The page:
With a left-wing coalition set to form the next government in Germany, ethnic and religious minority politicians remain in the crosshairs of far-right extremists
Sarah-Lee Heinrich has been a rising star in the left-wing Green’s youth party. On October 9, the party named the 20-year-old as its official spokesperson and what happened next was a barrage of hate mails and death threats on social media, targetting Sarah-Lee.
The online abuse forced her to go into hiding.
Sarah-Lee is black, a woman and fairly vocal about matters relating to environmental conservation, equal rights and minority participation in politics in Germany – her political stance puts her in stark contrast to that of the country’s far-right.
Sarah-Lee’s story isn’t unique. The far-right in Germany has stepped up its harassment of minority politicians in recent years. Earlier this year, another Green party aspiring politician who wanted to be the first person of refugee background in the Germany parliament, Tariq Alaows of Syrian descent, stepped down from his candidacy and out of politics following similar death threats.
And now, one of Berlin’s leading female politicians of Palestinian descent says, “the moment you enter politics in Germany, you expect to be attacked by the far-right in what is often a well-coordinated, organised attack, almost as if someone is directing and funding it”.
Sawsan Chelbi was born and brought up in Germany. Today at 43, she is the Secretary on Federal Affair for Berlin State and also holds an advisory role in the Senate.
“It was when I started working on internal matters and became State Secretary (in 2016) for civic engagement including racism, the hate became very loud, very visible. I used social media to raise my voice – the hate increased exponentially, it was almost unbearable, I got lots of death threats, I was attacked physically on the street, whenever I tweet something even now I get so much hate. It’s not just social media, I get postal mail,” she laughs as she recounts the postcards she receives with messages of hate.
The well-coordinated hate campaign, Sawsan says, and the intensity of it, has discouraged many from minority groups from entering politics. She calls on social media platforms to help authorities to identify individuals involved in orchestrating these hate campaigns.
For now, a few feet away, sit three men in black leather jackets, they’ve been part of Sawsan’s 24-hour police protection after she began receiving death threats and hate mail from far-right extremists a few years ago.
“It’s every day, every time I tweet something, I get abuse and hate messages, often racist, sexist and too often criminal in nature”, she says.
Identifying alleged perpetrators
One of the many threats Sawsan has received, read: “You have no idea of what you are doing, what are you doing? politics? There’s no other way to say this, girl you’re completely mad, and have mental problems you c**t. F**k off out of Germany, this is the final warning. We will kill you all, we will f**k you, we will beat you up”.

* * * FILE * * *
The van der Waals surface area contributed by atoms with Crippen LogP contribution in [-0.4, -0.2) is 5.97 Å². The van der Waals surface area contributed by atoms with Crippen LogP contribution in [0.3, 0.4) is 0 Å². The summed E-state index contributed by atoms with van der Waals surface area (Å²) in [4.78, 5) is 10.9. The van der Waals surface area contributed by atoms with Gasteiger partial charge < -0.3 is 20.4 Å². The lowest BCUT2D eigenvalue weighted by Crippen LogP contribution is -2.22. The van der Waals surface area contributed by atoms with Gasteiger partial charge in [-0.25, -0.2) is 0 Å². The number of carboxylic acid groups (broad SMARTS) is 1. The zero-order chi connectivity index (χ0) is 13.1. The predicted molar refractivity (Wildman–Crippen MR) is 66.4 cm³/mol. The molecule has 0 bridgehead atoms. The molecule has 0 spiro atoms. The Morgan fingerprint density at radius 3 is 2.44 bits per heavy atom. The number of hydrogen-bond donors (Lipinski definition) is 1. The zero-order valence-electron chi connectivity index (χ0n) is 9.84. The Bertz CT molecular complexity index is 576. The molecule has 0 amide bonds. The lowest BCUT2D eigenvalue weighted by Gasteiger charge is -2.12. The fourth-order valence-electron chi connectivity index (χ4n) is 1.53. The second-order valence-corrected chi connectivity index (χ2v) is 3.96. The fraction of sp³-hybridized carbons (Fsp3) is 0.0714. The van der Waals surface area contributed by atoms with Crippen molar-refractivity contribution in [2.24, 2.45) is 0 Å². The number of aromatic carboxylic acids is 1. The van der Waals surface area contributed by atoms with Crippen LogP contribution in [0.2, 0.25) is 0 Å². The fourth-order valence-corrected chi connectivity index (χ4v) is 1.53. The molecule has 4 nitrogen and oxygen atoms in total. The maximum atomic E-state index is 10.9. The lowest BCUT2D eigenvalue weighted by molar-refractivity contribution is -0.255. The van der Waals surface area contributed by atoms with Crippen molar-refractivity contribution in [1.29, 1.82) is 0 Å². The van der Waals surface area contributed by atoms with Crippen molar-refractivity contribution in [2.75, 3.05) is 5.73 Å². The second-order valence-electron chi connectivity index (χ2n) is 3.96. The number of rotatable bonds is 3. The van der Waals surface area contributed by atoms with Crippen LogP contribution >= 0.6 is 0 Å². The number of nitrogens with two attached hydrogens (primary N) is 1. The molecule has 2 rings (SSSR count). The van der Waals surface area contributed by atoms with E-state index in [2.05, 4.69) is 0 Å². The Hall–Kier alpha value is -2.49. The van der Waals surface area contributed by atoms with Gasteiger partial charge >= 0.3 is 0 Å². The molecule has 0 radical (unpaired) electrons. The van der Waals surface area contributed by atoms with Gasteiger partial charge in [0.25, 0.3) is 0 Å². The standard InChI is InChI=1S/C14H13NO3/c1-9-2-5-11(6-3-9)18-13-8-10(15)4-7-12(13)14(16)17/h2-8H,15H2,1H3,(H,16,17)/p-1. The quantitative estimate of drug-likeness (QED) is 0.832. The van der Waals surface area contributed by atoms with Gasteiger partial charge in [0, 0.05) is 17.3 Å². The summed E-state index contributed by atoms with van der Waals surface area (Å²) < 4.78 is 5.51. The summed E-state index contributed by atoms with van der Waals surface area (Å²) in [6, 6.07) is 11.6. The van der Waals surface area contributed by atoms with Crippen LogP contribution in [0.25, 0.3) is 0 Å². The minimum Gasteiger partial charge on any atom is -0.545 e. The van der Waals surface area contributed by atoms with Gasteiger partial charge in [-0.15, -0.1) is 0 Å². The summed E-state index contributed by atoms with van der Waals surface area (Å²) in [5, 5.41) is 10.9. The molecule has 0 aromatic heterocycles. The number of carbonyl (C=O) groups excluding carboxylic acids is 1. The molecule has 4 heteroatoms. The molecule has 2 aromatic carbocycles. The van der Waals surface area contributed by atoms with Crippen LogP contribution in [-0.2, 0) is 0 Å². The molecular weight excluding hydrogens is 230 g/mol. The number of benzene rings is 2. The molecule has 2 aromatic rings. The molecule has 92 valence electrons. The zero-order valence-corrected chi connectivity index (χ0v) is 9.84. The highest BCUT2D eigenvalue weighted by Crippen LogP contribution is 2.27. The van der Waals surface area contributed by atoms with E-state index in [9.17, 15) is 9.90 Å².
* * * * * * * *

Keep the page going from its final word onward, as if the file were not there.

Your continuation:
Sawsan was attacked in the street by a man, she describes as a skin-head with lots of tattoos, “he said to me, go back to where you come from, and then pushed me”.
“At that time, I didn’t tell anyone, not my family, not my friends, because I feared they would ask me to change my career”, she says.
Hate Aid, an NGO that provides counselling services and legal help to victims of online harassment and death threats, says it’s getting increasingly difficult to prosecute alleged perpetrators who use social media platforms to spread hate speech.
Josephine Ballon, who heads the legal team at Hate Aid, says, “social media platforms are not legally obliged to identify alleged perpetrators to the police. Back when social media platforms were small and no one realised that one day they could be used to promote hate speech, countries in the EU were all too eager for them to settle in their land and create thousands of new jobs, and therefore offered them the ‘country of origin’ clause, which means the social media platforms only had to conform to that actual country’s laws and not the entire EU’s.”
This means that to identify an alleged perpetrator of hate speech, German police would have to approach the police force of another country to identify an individual and then get an address to serve legal notices – or in very severe cases, they can request social media platforms to help voluntarily.
This cumbersome process requires legal and investigative resources putting further strain on police forces.
Sawsan says she’s holding her ground, “the threats and the hate mail has shown me just how important it is to continue doing what I am doing, also, I want to decide when I go out of politics, I don’t want them to be the reason”.
In the last Parliament, only 58 members out of around 700 total members of the Bundestag came from a migrant background, while in the current Parliament, elected at the end of September 2021, the figure stands improved at 83, but still short of the 26 percent of Germans who come from migrant backgrounds.
18 of those lawmakers are of Turkish background, one of Germany’s largest migrant groups.
Sawsan hopes that with her political party, the left-wing Social Democrat Party which is set to form the next left-wing coalition government in Germany will legislate to make it easier for authorities to prosecute alleged perpetrators of hate speech.
Sarah-Lee Heinrich came out of hiding and accepted the coveted post of the Federal spokesperson for the Greens Youth wing, but now is in consultations with the police for possible 24-hour protection, which means she might have to coordinate her work and her personal life with her police guard for as long as she wants to have an active role in politics.